Editorial

California's Prop. 47 revolution: What happens when the inmates come home?

As 6,000 drug offenders are released from federal prisons months or even years earlier than they had expected due to Obama administration criminal justice reforms, and as thousands more leave California prisons after having their felony sentences reclassified as misdemeanors under Proposition 47, the surge in inmate releases may focus the public's attention on the wrong problem.

Prisoners come home every day. About 9,000 California inmates completed their sentences and returned home each month during the worst of the state's prison crowding crisis. Their prospects for staying on the straight-and-narrow were not great because in-prison treatment and rehabilitation programs were too few to meet the need, and because the prisons were (according to federal judges) "criminogenic" — meaning the environment made it more likely that inmates who returned to their neighborhoods would return to crime. Yet as large numbers left prison, crime rates kept falling. Offenders were reabsorbed into society in fairly large numbers without touching off crime waves.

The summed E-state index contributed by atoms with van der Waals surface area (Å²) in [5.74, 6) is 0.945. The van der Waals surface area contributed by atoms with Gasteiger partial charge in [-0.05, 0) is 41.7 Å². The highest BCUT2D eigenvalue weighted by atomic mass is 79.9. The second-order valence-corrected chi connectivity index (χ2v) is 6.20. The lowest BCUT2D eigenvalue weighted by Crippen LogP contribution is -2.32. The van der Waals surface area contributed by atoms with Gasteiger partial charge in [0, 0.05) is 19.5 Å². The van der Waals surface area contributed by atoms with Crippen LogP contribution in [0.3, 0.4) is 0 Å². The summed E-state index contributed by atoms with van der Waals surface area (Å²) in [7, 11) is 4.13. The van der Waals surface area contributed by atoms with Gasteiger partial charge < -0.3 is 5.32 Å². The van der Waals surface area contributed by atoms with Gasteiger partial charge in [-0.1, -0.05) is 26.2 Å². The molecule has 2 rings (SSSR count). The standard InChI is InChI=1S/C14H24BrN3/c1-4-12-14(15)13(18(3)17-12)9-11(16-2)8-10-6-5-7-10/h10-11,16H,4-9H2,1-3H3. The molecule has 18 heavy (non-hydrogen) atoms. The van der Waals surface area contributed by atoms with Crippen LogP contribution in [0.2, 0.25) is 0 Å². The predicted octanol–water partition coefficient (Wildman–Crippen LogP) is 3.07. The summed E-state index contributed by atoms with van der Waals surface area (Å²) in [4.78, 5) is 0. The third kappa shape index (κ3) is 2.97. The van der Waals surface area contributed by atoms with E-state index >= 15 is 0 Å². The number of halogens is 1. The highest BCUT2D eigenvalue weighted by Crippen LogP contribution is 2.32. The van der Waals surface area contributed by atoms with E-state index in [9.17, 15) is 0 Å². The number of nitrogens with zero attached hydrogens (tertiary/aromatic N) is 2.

Those releases, however, have been accompanied by increases in the number of people living in misery on the streets who suffer from mental illness and drug addiction. It doesn't take a leap of imagination to see the connection. The problem of draconian punishments for nonviolent acts such as drug possession is being addressed in large part by the resentencing and release of prisoners. But prisoners coming home without drug or mental health treatment, without jobs, without housing and without reentry counseling and support — this is a different problem and is a long way from resolution. When inmates were being released at a steady pace of 9,000 or 10,000 a month, society's failure to offer assistance could be conveniently ignored. That will be harder to do as sentences are shortened and the number of prisoners coming home becomes larger.

In California, Proposition 47 may help by directing the savings realized from the lower prison population to rehabilitation programs, along with education and victim services. But no such funds will be available until late next year. Counties already are saving money from prosecuting fewer felony cases, now that drug possession and some theft crimes are misdemeanors, and can choose to apply those savings to reentry services. But most have a long way to go before they have developed a contracting and monitoring infrastructure that can produce the right services in the right measure. They have to step up the pace. Over-incarceration was a mistake that can be corrected. But it will take time, and it will not come cheap.

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